Program Management Office Implements Programs to Enhance Efficiency Across the Health System
Several years ago, Crozer-Keystone Health System hired the national consulting firm Accenture to complete a comprehensive assessment of the health system to determine ways that Crozer-Keystone could reduce costs and enhance patient care and clinical performances. Based on those recommendations, Crozer-Keystone implemented a range of initiatives that resulted in productivity improvements and efficiencies valued at more than $10 million in the last 12 months.
The initiatives have been led by Crozer-Keystone administrators and clinicians from all hospitals and within the Crozer-Keystone Health Network, and they have required the efforts of hundreds of employees and physicians. Many of the initiatives have continued in the current fiscal year, while new ones are underway. Employees involved with these projects meet regularly to carefully tracking their progress and results.
A new training program was also developed to support the work. The program is a “learning lab” that was implemented for managers and team leaders who are accountable for getting key results aligned to organizational strategies and goals, yet challenged by the problem solving required by the initiative. Thirty-four managers/team leaders have completed the course, which was developed by the Quality and Organizational Development departments in conjunction with the new Program Management Office.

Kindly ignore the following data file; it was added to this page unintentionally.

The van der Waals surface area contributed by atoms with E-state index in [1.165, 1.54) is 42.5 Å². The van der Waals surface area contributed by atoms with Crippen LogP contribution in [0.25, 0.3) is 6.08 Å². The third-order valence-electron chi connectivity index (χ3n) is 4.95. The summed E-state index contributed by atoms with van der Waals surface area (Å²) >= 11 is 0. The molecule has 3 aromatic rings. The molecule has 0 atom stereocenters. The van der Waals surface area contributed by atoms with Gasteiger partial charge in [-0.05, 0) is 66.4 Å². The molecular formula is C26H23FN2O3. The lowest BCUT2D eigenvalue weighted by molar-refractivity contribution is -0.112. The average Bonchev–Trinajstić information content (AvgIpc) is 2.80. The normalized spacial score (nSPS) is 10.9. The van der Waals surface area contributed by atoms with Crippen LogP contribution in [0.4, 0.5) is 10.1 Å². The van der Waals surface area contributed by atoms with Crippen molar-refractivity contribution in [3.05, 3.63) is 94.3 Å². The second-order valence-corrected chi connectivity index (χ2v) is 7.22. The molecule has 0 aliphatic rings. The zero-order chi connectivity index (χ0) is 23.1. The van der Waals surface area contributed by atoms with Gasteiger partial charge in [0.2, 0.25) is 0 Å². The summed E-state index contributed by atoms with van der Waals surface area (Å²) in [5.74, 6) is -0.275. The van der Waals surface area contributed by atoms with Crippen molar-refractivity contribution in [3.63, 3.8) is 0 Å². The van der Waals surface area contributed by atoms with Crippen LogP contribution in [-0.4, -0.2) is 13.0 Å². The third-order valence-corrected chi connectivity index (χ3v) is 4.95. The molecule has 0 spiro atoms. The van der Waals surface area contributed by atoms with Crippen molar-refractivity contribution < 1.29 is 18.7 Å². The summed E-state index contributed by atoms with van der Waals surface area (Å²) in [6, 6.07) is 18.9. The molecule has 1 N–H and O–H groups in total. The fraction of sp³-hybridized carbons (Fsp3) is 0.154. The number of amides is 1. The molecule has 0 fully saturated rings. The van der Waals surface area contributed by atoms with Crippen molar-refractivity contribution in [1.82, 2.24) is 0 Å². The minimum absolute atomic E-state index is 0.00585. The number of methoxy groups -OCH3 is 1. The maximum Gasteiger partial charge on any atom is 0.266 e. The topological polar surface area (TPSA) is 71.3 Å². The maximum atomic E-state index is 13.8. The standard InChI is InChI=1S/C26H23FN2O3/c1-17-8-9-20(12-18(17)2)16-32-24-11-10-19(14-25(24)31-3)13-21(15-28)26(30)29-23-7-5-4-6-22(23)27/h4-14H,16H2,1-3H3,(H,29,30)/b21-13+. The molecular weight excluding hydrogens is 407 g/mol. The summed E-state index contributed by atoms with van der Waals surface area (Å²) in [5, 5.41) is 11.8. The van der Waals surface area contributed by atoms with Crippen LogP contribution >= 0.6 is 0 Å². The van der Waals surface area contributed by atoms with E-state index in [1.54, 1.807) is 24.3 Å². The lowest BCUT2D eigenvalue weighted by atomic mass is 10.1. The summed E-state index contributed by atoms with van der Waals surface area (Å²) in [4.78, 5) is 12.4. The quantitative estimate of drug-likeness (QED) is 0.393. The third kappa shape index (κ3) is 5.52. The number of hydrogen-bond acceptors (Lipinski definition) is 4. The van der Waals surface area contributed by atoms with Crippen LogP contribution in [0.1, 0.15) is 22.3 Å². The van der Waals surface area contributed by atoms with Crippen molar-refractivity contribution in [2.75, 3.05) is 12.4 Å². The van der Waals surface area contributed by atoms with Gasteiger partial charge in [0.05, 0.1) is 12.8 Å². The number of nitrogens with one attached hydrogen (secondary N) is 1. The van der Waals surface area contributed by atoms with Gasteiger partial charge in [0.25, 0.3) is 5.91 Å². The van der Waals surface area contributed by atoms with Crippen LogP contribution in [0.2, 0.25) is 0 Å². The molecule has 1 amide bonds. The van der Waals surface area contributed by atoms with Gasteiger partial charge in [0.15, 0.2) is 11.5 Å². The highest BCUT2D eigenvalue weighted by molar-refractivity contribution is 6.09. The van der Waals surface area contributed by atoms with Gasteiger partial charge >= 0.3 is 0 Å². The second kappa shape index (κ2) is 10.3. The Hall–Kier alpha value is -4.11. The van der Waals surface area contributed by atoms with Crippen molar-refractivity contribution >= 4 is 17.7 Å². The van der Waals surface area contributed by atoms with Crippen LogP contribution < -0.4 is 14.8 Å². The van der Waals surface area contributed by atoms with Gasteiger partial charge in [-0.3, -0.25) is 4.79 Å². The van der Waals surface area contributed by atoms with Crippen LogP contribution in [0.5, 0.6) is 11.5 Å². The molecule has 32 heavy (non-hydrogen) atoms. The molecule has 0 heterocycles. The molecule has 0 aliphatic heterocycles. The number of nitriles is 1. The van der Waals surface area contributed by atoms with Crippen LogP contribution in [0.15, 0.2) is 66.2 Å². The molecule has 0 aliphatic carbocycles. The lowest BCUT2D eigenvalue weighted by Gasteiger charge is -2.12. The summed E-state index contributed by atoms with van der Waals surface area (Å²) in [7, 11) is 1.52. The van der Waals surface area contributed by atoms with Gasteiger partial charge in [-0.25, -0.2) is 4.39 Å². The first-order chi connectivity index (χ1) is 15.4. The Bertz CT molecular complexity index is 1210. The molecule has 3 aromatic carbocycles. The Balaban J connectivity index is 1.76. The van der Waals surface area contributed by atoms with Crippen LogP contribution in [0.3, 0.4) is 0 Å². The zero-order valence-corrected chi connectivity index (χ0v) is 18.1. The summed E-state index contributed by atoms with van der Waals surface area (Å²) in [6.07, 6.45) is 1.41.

“We are fortunate to have an outstanding workforce that is dedicated to making Crozer-Keystone the best health system in the region. But we knew that, like all organizations, there were steps that we could take to help us perform more efficiently and effectively,” says Richard Bennett, executive vice president and chief operating officer of Crozer-Keystone. “We have evaluated the recommendations and put them into action. Through the cooperation and hard work of many employees, we have seen of the benefits of our efforts, including higher productivity, quicker turnaround times and better inter-departmental communication.”
Among the areas addressed in the past fiscal year:
- Blood Bank
- Cardiac Catheterization Laboratory